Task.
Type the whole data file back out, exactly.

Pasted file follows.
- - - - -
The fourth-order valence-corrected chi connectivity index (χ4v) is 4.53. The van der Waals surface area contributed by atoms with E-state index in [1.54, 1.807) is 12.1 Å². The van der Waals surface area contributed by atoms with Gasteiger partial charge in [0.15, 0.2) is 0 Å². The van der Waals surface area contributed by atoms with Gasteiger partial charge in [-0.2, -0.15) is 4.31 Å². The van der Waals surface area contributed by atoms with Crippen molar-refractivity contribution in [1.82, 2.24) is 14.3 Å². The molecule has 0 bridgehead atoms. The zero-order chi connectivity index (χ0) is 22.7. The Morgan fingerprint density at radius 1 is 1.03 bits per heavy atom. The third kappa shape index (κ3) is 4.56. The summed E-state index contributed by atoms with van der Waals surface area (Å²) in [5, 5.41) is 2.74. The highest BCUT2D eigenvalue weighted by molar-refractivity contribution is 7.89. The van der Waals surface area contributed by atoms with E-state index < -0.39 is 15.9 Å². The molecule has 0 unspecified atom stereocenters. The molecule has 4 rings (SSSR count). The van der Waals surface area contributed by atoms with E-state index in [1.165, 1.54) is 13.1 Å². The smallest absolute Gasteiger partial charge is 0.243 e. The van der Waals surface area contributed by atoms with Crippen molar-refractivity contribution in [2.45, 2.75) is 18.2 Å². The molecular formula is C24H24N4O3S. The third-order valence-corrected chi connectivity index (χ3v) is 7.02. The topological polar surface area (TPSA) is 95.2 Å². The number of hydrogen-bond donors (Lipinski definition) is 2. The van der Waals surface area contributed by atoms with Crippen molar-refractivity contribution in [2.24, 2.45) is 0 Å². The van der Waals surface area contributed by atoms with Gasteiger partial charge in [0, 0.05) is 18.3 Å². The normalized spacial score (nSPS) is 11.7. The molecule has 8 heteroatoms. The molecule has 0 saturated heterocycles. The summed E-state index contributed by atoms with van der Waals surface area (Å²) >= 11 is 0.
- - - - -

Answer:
The fourth-order valence-corrected chi connectivity index (χ4v) is 4.53. The van der Waals surface area contributed by atoms with E-state index in [1.54, 1.807) is 12.1 Å². The van der Waals surface area contributed by atoms with Gasteiger partial charge in [0.15, 0.2) is 0 Å². The van der Waals surface area contributed by atoms with Gasteiger partial charge in [-0.2, -0.15) is 4.31 Å². The van der Waals surface area contributed by atoms with Crippen molar-refractivity contribution in [1.82, 2.24) is 14.3 Å². The molecule has 0 bridgehead atoms. The zero-order chi connectivity index (χ0) is 22.7. The Morgan fingerprint density at radius 1 is 1.03 bits per heavy atom. The third kappa shape index (κ3) is 4.56. The summed E-state index contributed by atoms with van der Waals surface area (Å²) in [5, 5.41) is 2.74. The highest BCUT2D eigenvalue weighted by molar-refractivity contribution is 7.89. The van der Waals surface area contributed by atoms with E-state index < -0.39 is 15.9 Å². The molecule has 0 unspecified atom stereocenters. The molecule has 4 rings (SSSR count). The van der Waals surface area contributed by atoms with E-state index in [1.165, 1.54) is 13.1 Å². The smallest absolute Gasteiger partial charge is 0.243 e. The van der Waals surface area contributed by atoms with Crippen molar-refractivity contribution in [2.45, 2.75) is 18.2 Å². The molecular formula is C24H24N4O3S. The third-order valence-corrected chi connectivity index (χ3v) is 7.02. The topological polar surface area (TPSA) is 95.2 Å². The number of hydrogen-bond donors (Lipinski definition) is 2. The van der Waals surface area contributed by atoms with Crippen molar-refractivity contribution in [2.24, 2.45) is 0 Å². The van der Waals surface area contributed by atoms with Gasteiger partial charge in [0, 0.05) is 18.3 Å². The normalized spacial score (nSPS) is 11.7. The molecule has 8 heteroatoms. The molecule has 0 saturated heterocycles. The summed E-state index contributed by atoms with van der Waals surface area (Å²) >= 11 is 0.